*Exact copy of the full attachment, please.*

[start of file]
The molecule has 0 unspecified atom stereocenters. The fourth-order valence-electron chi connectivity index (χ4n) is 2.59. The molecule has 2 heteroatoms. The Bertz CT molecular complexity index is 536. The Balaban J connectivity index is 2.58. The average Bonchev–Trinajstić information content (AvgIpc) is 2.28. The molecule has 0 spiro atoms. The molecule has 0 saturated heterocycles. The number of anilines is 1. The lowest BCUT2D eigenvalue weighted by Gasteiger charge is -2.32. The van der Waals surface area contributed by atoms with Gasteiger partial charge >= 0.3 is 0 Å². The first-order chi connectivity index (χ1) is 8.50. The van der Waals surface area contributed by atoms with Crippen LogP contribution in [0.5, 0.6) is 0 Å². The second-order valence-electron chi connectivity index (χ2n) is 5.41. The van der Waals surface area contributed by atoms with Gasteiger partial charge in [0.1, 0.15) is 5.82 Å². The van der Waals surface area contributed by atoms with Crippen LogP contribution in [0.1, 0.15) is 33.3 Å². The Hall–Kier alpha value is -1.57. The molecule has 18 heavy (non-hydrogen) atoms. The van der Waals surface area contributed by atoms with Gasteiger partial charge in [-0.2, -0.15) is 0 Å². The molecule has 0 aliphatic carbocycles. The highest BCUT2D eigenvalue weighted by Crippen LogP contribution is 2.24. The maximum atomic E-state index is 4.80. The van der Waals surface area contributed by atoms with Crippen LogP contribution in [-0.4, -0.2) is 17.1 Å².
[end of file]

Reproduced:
The molecule has 0 unspecified atom stereocenters. The fourth-order valence-electron chi connectivity index (χ4n) is 2.59. The molecule has 2 heteroatoms. The Bertz CT molecular complexity index is 536. The Balaban J connectivity index is 2.58. The average Bonchev–Trinajstić information content (AvgIpc) is 2.28. The molecule has 0 spiro atoms. The molecule has 0 saturated heterocycles. The number of anilines is 1. The lowest BCUT2D eigenvalue weighted by Gasteiger charge is -2.32. The van der Waals surface area contributed by atoms with Gasteiger partial charge >= 0.3 is 0 Å². The first-order chi connectivity index (χ1) is 8.50. The van der Waals surface area contributed by atoms with Crippen LogP contribution in [0.5, 0.6) is 0 Å². The second-order valence-electron chi connectivity index (χ2n) is 5.41. The van der Waals surface area contributed by atoms with Gasteiger partial charge in [0.1, 0.15) is 5.82 Å². The van der Waals surface area contributed by atoms with Crippen LogP contribution in [0.1, 0.15) is 33.3 Å². The Hall–Kier alpha value is -1.57. The molecule has 18 heavy (non-hydrogen) atoms. The van der Waals surface area contributed by atoms with Gasteiger partial charge in [-0.2, -0.15) is 0 Å². The molecule has 0 aliphatic carbocycles. The highest BCUT2D eigenvalue weighted by Crippen LogP contribution is 2.24. The maximum atomic E-state index is 4.80. The van der Waals surface area contributed by atoms with Crippen LogP contribution in [-0.4, -0.2) is 17.1 Å².